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α1-Antitrypsin: what it tells us about COPD
S62 Characterisation of a novel “pseudo-Z” variant of α1-antitrypsin
  1. M-P Nyon1,
  2. L Segu1,
  3. B Roussel2,
  4. N Kalsheker3,
  5. D A Lomas2,
  6. K Thalassinos1,
  7. B Gooptu1
  1. 1Institute of Structural and Molecular Biology, University College London and Birkbeck College, University of London, London, UK
  2. 2Department of Medicine, University of Cambridge, Cambridge Institute for Medical Research, Cambridge, UK
  3. 3Division of Clinical Chemistry, University Hospital, Queens Medical Centre, Nottingham, UK

Abstract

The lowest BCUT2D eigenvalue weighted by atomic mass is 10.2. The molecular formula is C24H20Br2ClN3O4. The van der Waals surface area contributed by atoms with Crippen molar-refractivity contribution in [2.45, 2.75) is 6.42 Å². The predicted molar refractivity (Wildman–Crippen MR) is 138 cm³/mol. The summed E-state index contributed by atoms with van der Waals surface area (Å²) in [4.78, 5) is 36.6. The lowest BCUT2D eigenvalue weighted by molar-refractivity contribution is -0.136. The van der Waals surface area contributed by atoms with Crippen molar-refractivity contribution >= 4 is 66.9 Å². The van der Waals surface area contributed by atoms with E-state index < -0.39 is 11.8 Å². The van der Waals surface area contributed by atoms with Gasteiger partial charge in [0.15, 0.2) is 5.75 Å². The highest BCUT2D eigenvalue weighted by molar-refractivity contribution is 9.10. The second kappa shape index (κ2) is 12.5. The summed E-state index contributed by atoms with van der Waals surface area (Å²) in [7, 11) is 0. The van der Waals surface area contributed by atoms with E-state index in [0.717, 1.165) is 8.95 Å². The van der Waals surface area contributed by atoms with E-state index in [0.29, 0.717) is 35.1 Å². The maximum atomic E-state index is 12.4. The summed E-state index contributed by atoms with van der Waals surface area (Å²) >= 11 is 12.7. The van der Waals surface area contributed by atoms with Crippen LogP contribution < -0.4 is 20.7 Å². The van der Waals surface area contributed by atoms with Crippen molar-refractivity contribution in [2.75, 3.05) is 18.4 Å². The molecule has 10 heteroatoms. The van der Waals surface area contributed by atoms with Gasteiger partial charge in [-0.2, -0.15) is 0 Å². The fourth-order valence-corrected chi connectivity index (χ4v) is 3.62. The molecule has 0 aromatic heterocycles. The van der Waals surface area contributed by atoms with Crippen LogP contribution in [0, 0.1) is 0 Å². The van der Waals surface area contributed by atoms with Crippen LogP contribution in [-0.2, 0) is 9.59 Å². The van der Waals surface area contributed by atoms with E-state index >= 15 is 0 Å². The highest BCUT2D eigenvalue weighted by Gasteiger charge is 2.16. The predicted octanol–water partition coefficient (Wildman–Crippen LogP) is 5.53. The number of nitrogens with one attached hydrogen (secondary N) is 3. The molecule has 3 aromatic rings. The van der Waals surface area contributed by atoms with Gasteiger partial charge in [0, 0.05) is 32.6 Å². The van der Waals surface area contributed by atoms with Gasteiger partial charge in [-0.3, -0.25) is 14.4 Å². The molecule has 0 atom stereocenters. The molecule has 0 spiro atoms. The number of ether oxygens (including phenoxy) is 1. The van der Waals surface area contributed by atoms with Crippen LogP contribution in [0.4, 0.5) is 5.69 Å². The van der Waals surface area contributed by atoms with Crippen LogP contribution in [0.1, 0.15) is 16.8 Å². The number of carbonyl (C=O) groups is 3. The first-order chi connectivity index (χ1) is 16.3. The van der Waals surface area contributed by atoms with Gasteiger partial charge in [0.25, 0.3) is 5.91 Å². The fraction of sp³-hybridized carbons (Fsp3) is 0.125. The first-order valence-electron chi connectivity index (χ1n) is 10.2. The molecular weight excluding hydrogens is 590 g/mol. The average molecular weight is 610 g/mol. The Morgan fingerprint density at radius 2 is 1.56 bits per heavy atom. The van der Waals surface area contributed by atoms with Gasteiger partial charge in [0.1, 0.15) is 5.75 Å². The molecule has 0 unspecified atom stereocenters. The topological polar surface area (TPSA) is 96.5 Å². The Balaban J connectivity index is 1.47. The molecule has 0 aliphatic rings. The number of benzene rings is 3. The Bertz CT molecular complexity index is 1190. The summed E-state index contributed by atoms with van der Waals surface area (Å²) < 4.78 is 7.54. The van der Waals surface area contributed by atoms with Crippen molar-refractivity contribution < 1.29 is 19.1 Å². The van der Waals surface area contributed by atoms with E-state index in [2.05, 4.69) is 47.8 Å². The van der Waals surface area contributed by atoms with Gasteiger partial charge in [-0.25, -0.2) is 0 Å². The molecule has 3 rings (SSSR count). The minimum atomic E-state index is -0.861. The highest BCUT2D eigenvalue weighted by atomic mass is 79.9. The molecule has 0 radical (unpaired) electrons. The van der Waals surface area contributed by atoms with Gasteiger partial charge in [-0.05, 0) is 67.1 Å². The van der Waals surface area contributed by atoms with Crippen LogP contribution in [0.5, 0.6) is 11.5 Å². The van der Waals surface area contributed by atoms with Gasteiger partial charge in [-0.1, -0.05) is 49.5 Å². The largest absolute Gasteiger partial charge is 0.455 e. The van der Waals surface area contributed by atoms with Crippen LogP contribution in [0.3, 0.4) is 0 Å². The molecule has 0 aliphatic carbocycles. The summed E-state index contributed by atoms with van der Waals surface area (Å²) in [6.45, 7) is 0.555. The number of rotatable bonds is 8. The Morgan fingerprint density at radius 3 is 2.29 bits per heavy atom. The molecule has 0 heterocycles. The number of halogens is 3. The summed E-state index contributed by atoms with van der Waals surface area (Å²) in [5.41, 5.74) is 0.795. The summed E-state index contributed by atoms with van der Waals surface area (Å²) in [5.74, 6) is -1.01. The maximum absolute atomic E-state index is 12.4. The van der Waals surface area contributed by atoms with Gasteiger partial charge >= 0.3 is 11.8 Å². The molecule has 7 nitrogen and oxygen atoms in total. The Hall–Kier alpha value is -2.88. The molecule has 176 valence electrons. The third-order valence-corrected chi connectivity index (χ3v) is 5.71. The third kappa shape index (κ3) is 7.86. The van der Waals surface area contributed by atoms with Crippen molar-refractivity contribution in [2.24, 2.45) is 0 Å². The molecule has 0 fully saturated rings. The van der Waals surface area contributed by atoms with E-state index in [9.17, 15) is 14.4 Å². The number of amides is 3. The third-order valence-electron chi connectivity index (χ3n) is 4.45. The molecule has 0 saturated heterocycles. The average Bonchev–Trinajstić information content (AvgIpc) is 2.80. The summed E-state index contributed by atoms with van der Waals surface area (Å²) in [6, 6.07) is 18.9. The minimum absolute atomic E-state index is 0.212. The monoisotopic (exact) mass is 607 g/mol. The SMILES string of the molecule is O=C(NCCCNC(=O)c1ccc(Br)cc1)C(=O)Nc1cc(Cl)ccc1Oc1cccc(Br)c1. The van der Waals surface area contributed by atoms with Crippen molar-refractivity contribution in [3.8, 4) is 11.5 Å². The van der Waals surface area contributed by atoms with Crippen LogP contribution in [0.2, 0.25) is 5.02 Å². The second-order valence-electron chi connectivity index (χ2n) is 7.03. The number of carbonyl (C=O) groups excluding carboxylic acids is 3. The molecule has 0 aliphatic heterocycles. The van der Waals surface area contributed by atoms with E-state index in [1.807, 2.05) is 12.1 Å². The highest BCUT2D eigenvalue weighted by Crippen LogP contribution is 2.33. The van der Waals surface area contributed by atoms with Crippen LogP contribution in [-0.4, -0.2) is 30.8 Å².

The Z (Glu342Lys) variant of α1-antitrypsin is common in populations of North European descent. The mutation causes individual α1-antitrypsin molecules to assemble into polymer chains in the endoplasmic reticulum of hepatocytes. Z homozygotes (PiZZ) have circulating levels of α1-antitrypsin ∼15% of normal and are predisposed to hepatic cirrhosis and severe, early-onset emphysema. The risk of clinically significant disease associated with the heterozygote PiMZ state is minimal. We describe a case phenotyped as PiZZ during family screening, but with surprisingly preserved circulating α1-antitrypsin levels. Genotyping revealed compound heterozygosity for the Z mutation and a novel, “pseudo-Z” mutation. Biochemical and ion-mobility mass spectrometry characterisation of pseudo-Z α1-antitrypsin showed that it readily populated a polymerogenic intermediate state under physiological conditions. Cell biological studies of a series of α1-antitrypsin variants indicated these effects involved disruption of a hydrogen bond stabilising the F-helix-linker region of the protein structure. These data strongly support the hypothesis that stability of this region co-regulates formation of the polymerogenic intermediate. Whilst the intermediate form of pseudo-Z α1-antitrypsin is more stable than that of the true Z variant, the resultant polymers all share a characteristic neoepitope. Pseudo-Z α1-antitrypsin is thus a useful model for in vitro screening of potential lead compounds to bind the polymerogenic intermediate state, improving the ability to develop novel therapies to treat α1-antitrypsin deficiency. Our data predict that the likelihood of severe disease in the PiZ/Pseudo-Z compound heterozygote state will be increased relative to the PiMZ state, but far lower than for PiZZ individuals.

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